How do I set define based on current build type?

I want to ensure that a particular compiler definition is set/not set based on the build type. I thought that this would work but it’s not:

  if($ENV{CMAKE_BUILD_TYPE} MATCHES "[Dd][Ee][Bb][Uu][Gg]")
    # In case it was added
    # In case it wasn't added

I also tried:



  if(${CMAKE_BUILD_TYPE} MATCHES "[Dd][Ee][Bb][Uu][Gg]")

What am I doing wrong?

Hmmm, I did a message(STATUS "NON DEBUG FOUND '${CMAKE_BUILD_TYPE}'") command in the else() branch and it turns out that variable wasn’t set. :frowning:

But how about the generator function?

I would just always remove it and then do something like this:


Ooo! That’s great. However, I need to be able to remove it and it would seem that remove_definitions doesn’t expand generator expressions. That’s unfortunate. :frowning:

It’s really unclear where generator expressions can work correctly.


Why would you need to remove this definition? You can make the genex more complicated if you have more intricate logic…

The general rule is that if the documentation doesn’t explicitly say generator expressions are supported, then they are not supported for that documented thing.

To help you more generally, generator expressions cannot be evaluated during the configure phase. What that means is that you cannot switch logic in your CMakeLists.txt files based on a value that may contain generator expressions. That’s why something like if($<CONFIG:Debug>) can’t work. The if() command is logic evaluated at configure time. The $<CONFIG:Debug> generator expression can only be evaluated at generation time (which is after the configure phase is finished, i.e. after processing all the CMakeLists.txt files has finished).

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The reason is legacy. I just came on to the project and I’m not going to disrupt their current workflow until I understand it.

Though, if I understand the cmake system correctly, I can explicitly remove the define with this:


and use your:

code without affecting the rest of the project, as this stuff percolates up into the directory tree. Everything below that doesn’t see anything. Is that right?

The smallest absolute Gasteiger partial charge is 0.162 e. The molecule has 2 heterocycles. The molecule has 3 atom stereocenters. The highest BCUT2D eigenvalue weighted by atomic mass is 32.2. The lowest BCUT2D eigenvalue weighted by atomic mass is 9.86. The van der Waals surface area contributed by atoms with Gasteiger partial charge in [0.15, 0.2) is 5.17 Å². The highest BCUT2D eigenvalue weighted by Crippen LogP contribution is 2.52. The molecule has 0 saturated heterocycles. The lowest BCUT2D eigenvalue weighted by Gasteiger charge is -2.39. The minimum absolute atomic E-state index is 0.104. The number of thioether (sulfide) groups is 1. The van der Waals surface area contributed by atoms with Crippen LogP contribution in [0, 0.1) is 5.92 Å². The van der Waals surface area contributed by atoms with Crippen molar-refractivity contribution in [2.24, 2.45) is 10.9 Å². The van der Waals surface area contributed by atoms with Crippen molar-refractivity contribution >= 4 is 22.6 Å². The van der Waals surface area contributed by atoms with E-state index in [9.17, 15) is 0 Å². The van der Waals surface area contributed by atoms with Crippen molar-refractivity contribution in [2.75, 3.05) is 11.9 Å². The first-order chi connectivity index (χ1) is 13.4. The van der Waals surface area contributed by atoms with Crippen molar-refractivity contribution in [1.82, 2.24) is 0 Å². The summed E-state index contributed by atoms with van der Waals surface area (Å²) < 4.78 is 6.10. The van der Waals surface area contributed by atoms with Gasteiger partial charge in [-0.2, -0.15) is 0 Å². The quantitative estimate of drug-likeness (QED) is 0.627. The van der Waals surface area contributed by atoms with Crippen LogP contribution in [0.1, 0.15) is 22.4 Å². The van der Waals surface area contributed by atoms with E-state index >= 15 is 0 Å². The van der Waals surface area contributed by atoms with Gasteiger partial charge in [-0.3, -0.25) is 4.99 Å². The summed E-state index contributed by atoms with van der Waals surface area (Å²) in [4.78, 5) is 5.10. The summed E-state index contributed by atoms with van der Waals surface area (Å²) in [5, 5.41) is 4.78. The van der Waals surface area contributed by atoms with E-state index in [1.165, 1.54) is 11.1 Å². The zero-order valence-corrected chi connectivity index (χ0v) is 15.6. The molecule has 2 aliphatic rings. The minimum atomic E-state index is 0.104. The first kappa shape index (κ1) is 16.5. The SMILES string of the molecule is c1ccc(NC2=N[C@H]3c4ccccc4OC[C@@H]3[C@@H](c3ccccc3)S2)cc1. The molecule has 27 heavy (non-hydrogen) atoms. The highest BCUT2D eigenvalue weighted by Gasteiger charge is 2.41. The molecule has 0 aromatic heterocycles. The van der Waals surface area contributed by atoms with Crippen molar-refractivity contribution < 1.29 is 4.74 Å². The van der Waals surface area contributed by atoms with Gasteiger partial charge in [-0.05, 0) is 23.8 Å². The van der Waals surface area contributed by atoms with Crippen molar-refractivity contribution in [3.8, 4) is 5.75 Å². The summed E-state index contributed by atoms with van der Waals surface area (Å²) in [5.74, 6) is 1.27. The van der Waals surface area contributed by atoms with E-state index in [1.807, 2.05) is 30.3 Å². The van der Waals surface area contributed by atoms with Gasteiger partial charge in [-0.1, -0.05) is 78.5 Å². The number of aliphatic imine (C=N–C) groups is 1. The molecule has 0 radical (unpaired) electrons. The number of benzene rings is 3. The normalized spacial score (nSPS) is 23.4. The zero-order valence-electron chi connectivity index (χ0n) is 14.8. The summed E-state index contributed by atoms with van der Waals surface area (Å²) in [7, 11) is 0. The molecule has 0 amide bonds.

It’d only be seen by the directory that does this and any children. There’s no mechanism to affect parent scopes beyond one level with PARENT_SCOPE, the cache, or setting DIRECTORY properties on specific directories.

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I would recommend using target_compile_definitions instead, to just add the compile definitions to the targets that need them.

There shouldn’t be a need to remove definitions at any point, you can just not add them.

As I said before, I’m new here and they have this defined in the root CMakeLists.txt file as:


And until I can explain why this is, I can’t/won’t change it as it may break something else. Something very bad on a RT motor controller. My code isn’t run on the controller. It’s just a Windows app, that takes the data that the controller generates and spits it out in human readable form.

Something like that if can only work with single-configuration generators (e.g. makefiles) where separate build trees are used for debug and release builds. For these single-config generators you can use the value of CMAKE_BUILD_TYPE to determine the build type that is being generated (see here for info on this variable).

For multi-config generators such as visual studio CMAKE_BUILD_TYPE is not set/defined.
The way your if is written makes me think you are using a single-config generator. It would help if we knew what toolchain you are using (for both your RT motor controller project and your windows app project).

Also: find out where the variables DEBUG_MODE and SANITIZER_ENABLED are set. Are they set on the command line when CMake is called?

To support multi-config generators, the genex I posted before would be the most useful.